Slovenia/Croatia border Slovenia raises razor-wire fences late 2015

Slovenia/Croatia border
Slovenia raises razor-wire fences
late 2015

Raised level of fear that it will become impossibly and alarmingly clogged up with new refugees/migrants as well as those sent back from Germany, Austria, Slovenia is surfacing across Croatia and it would seem that such fear is justified. There is more talk about control and reduction of refugees/migrants across Europe than what there is about compassion. Of course, the often reported incidents of refugees/migrants acting as if they are entitled to a comfortable living in countries they have arrived in does not do much to alleviate the intensely felt lack of compassion towards those running from certain death or starvation.

More importantly for Croatia, Slovenia’s Prime Minister Miro Cerar’s visit to Berlin last week seems to be heralding an erection of an even more forbidding wall between Croatia and Slovenia than what razor-wire fencing represents. Would this leave Croatia as a distressing bottleneck in the passage of refugees/migrants to the West is anybody’s guess but certainly the recently seen resolve to reach a European country of choice in the people fleeing the Middle East would strongly suggest that there is no strong enough barrier, bar waging an armed war against the refugees/migrants, that could stop these people reaching the West.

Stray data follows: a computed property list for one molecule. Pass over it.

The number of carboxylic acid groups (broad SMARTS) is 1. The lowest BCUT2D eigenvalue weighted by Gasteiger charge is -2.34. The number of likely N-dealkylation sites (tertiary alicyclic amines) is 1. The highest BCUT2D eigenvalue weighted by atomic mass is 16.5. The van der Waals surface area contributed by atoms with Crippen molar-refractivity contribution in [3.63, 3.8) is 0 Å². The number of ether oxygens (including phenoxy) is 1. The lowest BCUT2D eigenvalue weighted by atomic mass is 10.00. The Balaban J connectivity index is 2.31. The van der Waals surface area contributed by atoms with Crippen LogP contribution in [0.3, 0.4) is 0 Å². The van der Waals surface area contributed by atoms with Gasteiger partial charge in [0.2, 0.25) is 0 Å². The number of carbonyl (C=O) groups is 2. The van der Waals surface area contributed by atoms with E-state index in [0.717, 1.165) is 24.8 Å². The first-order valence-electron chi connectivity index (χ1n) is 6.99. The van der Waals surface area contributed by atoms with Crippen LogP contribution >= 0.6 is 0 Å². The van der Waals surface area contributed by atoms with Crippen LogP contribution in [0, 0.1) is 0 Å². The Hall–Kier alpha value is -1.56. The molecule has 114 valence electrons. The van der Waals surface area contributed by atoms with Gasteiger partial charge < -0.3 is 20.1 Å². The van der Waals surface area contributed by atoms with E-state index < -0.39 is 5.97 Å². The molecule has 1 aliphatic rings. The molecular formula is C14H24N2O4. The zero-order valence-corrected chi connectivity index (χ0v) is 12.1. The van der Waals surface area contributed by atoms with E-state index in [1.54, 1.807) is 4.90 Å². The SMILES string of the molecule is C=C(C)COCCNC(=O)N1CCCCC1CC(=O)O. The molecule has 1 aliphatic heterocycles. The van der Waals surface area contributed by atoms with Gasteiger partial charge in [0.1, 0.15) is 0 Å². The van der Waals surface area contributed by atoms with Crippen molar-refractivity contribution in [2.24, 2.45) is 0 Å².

Syrian migrants breaking through razor-wire fencing Hungary/Croatia border

Syrian migrants breaking through
razor-wire fencing
Hungary/Croatia border

Furthermore, would this mean that the EU discriminates between its member states by excluding Croatia from increased measures to control the refugee/migrant influx just because Croatia is not yet a member state of the Schengen EU area?
Even further, would this mean that Croatia itself will need to protect its own sanity and ability to cope with the influx of refugees/migrants, registering them and checking their identification papers, by erecting razor-wire fences, putting police at the border with Serbia and Bosnia and Herzegovina in order to control the influx?